A person sensitive to formaldehyde may display symptoms such as coughing, wheezing, nausea, skin irritation, and a burning sensation in the eyes, nose and throat when exposed to it, while another may not react at all, according to the National Cancer Institute. Prolonged exposure to formaldehyde may also cause cancer.
Formaldehyde is a colorless and flammable gas with a strong odor, explains the National Cancer Institute. Often used as a preservative in laboratories and mortuaries, it is also a component of certain fabrics, building materials, fertilizer, resins, and household products such a glues and paints. As a combustion byproduct, formaldehyde is found in cigarette smoke and emissions from unvented fuel-burning stoves and heaters.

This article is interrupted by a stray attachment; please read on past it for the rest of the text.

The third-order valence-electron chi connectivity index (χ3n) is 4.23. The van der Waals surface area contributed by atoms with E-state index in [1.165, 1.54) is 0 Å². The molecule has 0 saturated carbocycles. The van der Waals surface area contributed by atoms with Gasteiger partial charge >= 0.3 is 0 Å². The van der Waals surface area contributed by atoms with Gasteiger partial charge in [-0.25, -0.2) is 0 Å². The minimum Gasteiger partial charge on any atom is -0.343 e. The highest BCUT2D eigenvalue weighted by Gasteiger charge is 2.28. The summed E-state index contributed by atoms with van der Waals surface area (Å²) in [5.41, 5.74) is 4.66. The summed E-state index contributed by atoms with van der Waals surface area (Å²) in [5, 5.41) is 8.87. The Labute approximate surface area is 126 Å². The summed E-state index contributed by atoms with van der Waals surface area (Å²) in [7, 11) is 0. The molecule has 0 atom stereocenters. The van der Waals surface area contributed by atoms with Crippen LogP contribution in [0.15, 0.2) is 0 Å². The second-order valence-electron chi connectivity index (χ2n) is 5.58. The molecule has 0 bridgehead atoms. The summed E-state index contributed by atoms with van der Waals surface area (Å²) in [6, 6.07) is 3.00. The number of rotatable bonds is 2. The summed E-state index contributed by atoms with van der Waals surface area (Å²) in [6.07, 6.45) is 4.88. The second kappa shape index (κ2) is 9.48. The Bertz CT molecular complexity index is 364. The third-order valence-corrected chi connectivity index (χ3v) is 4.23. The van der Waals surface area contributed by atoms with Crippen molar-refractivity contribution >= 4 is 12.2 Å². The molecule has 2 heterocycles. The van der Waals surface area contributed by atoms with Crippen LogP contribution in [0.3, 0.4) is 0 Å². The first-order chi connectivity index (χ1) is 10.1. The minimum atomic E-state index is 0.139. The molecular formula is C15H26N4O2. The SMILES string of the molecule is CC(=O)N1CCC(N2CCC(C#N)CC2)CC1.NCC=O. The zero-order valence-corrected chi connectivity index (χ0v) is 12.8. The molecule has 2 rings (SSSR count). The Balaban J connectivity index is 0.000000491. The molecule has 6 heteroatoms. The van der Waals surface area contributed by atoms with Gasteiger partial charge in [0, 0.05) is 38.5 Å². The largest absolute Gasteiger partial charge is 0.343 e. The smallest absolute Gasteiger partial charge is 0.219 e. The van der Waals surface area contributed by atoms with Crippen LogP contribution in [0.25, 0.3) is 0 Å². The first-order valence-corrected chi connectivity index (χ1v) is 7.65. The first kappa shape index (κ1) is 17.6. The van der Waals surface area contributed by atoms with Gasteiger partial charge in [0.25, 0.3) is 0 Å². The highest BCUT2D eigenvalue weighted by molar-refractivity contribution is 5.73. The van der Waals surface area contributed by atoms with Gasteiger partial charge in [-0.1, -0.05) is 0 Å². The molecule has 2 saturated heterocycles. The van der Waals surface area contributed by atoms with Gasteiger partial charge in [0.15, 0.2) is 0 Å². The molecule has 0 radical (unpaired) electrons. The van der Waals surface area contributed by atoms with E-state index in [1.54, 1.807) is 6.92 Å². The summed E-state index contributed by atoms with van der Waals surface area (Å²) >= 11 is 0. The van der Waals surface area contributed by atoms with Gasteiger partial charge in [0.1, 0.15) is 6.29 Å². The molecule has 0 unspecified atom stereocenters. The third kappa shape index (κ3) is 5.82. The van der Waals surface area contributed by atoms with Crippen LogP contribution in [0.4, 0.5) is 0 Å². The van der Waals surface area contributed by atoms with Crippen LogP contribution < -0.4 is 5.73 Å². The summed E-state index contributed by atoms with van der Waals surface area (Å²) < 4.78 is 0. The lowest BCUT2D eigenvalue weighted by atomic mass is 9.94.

Exposure to formaldehyde occurs primarily through breathing in air that contains the gas or vapor, though a person may also absorb formaldehyde through the skin from liquids that contain it, adds the National Cancer Institute. Some people are at a high risk of exposure to formaldehyde because of their work environment. These include industrial workers who produce formaldehyde products, mortuary employees, laboratory technicians and certain health care professionals. However, the U.S. Occupational Safety and Health Administration has established a federal standard that limits the amount of formaldehyde such workers are exposed to in an eight-hour workday.